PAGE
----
My Journey to Become Something Else
I became something else, something other than what I naturally would have become—by becoming an evangelical pastor. Do not underestimate the difficulty of the task. While I generally agree with evangelical theology, I am at odds with the evangelical subculture and its version of holinesses. The office of pastor applied pressure that created in me a Christlike character. If I would have said no to the call, I would not have been changed.
Every pastor knows the restrictions of the profession. For one thing, you can't be yourself. For some of us, this is a plus, considering who we really are! A pastor has to act like an adult even though he is tempted to put his hand under his arm and make a rude noise. On the positive side, pastors are required to take people and their anger, hurt, wounds, and troubles seriously. Caring for people creates a depth of character that would be hard to develop otherwise.
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On the negative side, pastors have to put up with a lot of unholy nonsense. Every Sunday when I was pastoring, I was expected to lead the congregation in prayer in a rather priestly way. The pastoral prayer, as it was called, has now faded away in most churches. I didn't care for this ritual; the organ would play in the background for effect while I attempted to pray a really good prayer. If I could make my voice shake or conjure up a tear now and then, all the better. It made me holy.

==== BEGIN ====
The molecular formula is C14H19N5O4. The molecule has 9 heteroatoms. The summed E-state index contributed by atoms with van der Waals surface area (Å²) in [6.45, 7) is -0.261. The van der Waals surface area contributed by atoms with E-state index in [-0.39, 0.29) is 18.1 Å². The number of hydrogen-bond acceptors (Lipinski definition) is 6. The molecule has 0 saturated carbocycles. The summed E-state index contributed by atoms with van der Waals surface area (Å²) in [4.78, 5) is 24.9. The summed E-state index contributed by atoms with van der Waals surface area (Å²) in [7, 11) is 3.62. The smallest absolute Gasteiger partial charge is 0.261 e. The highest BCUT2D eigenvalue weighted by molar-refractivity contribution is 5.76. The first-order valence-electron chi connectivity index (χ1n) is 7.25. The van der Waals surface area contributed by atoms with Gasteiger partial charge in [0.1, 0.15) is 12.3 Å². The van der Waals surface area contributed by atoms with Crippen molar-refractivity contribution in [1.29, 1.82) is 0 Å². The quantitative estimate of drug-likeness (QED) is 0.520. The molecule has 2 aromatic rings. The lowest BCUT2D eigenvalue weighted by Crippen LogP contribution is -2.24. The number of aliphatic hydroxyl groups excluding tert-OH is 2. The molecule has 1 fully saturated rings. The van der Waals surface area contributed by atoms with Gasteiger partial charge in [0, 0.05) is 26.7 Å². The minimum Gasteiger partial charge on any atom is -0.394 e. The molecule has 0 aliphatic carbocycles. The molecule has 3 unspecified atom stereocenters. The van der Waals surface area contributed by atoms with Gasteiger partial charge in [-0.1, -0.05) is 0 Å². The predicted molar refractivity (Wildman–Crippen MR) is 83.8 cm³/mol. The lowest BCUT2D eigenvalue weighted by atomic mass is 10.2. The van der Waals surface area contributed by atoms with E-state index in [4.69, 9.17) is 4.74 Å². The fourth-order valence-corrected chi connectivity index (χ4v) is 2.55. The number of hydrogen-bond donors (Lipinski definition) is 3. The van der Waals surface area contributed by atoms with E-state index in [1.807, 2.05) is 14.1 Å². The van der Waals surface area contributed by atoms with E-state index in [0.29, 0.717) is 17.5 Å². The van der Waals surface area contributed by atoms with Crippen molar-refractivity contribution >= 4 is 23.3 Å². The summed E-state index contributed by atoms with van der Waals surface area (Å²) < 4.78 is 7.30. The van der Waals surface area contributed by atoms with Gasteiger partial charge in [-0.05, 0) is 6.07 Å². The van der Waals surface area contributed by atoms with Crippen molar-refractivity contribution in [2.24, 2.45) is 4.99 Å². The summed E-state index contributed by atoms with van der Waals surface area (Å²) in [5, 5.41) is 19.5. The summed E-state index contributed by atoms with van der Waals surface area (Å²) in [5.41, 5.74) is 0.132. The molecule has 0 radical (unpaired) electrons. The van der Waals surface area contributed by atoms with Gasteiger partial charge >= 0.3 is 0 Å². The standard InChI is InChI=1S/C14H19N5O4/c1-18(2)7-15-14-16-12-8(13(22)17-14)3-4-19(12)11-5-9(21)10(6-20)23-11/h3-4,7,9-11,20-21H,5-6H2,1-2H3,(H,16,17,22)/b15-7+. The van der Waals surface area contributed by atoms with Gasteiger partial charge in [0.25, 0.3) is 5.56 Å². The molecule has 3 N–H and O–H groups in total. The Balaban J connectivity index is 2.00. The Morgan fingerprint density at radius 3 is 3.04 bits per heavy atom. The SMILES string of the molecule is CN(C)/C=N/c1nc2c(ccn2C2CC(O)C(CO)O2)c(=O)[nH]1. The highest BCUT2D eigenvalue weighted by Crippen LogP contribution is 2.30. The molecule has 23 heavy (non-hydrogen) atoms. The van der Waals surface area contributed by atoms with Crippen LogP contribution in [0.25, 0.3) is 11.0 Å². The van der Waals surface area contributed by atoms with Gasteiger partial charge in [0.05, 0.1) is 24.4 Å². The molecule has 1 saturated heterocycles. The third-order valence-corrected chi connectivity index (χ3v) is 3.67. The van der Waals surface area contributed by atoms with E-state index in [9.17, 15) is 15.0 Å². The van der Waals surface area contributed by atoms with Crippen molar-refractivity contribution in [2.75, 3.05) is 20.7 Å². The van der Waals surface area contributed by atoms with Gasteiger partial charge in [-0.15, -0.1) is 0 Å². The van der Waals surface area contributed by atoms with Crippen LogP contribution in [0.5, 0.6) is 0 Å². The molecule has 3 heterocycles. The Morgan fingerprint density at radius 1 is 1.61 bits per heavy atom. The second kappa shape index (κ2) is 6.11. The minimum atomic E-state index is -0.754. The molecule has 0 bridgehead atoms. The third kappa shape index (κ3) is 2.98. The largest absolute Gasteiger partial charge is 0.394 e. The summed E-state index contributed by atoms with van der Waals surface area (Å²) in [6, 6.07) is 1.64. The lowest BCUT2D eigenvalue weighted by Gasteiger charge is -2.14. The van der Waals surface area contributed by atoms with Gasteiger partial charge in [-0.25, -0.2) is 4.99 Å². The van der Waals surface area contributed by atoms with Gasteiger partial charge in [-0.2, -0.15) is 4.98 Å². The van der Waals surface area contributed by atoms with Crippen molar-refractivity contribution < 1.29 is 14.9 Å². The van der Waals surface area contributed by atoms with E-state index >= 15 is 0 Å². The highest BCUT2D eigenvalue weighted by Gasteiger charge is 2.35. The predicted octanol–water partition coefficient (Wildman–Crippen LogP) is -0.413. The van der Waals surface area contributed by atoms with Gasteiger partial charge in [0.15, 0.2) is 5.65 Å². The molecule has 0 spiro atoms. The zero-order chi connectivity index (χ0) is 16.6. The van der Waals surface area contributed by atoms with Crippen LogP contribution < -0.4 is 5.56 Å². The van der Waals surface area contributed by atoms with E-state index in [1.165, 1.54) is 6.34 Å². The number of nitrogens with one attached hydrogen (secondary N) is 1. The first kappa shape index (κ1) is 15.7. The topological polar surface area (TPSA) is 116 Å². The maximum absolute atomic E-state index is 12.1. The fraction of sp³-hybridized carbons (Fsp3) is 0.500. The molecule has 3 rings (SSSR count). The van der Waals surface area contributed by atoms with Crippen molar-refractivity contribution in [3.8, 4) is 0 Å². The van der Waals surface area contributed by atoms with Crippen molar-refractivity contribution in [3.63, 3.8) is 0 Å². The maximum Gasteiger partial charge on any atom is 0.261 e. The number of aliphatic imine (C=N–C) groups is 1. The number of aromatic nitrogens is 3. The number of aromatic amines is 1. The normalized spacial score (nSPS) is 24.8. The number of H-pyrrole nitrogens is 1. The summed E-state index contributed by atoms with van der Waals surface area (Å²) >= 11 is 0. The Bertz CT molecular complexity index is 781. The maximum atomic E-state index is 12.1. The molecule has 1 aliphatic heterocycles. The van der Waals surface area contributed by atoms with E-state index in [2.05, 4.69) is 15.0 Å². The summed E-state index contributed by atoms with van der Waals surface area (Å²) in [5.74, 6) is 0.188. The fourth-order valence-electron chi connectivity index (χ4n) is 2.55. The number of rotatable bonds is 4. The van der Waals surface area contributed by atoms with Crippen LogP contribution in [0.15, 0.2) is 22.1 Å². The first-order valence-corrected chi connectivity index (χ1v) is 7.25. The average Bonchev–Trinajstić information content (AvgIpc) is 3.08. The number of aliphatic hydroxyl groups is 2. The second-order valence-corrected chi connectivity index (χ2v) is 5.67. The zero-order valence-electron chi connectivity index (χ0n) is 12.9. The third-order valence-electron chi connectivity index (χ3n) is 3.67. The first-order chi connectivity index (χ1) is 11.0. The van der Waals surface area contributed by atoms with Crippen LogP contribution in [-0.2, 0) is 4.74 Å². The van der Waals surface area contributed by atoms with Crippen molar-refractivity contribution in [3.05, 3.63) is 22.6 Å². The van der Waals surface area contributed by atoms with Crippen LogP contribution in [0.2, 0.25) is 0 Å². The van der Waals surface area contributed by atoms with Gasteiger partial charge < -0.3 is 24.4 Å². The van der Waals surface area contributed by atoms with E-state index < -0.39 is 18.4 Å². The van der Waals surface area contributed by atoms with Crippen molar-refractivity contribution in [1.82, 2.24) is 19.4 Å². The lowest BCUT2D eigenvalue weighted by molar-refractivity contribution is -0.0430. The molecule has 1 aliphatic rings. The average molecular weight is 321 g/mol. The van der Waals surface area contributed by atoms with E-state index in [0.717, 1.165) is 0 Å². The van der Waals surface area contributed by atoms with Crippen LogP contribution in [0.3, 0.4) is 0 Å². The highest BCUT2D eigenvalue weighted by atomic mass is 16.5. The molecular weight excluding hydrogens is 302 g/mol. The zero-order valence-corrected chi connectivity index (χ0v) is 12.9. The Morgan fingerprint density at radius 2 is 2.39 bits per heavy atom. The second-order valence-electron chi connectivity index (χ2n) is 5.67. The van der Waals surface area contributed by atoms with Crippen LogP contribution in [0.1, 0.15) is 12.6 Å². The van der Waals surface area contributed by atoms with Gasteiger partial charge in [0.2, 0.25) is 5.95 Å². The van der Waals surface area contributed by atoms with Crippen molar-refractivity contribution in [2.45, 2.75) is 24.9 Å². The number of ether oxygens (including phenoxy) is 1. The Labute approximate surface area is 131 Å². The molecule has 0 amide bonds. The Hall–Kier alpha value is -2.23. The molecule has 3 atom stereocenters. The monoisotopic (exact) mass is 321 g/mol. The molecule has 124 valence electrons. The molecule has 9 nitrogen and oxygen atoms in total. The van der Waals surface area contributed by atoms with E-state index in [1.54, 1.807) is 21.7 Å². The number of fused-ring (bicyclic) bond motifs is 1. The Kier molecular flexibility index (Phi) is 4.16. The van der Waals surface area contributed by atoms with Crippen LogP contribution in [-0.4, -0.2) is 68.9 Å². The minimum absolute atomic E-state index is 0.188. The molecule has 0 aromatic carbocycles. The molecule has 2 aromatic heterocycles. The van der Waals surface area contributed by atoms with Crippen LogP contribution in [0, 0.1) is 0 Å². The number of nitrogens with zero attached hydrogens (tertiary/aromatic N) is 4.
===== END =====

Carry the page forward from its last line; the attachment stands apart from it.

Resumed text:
When I first arrived at the church there was a backlog of young couples that wanted to get married—about ten as I remember it. I began a busy season of premarital counseling. As I interviewed the couples, I learned that several of them were in a hurry to marry because of pregnancy. According to the church wedding policy, pregnant couples had to be married in the chapel. They were not allowed to be married in the sanctuary and only immediate family members were allowed to attend the ceremony as guests. The bride was not supposed to have a white dress. This was the penalty the couple had to pay for the pregnancy. I didn't agree with the policy because it didn't deal with the real issues—premarital sex and a judgmental spirit.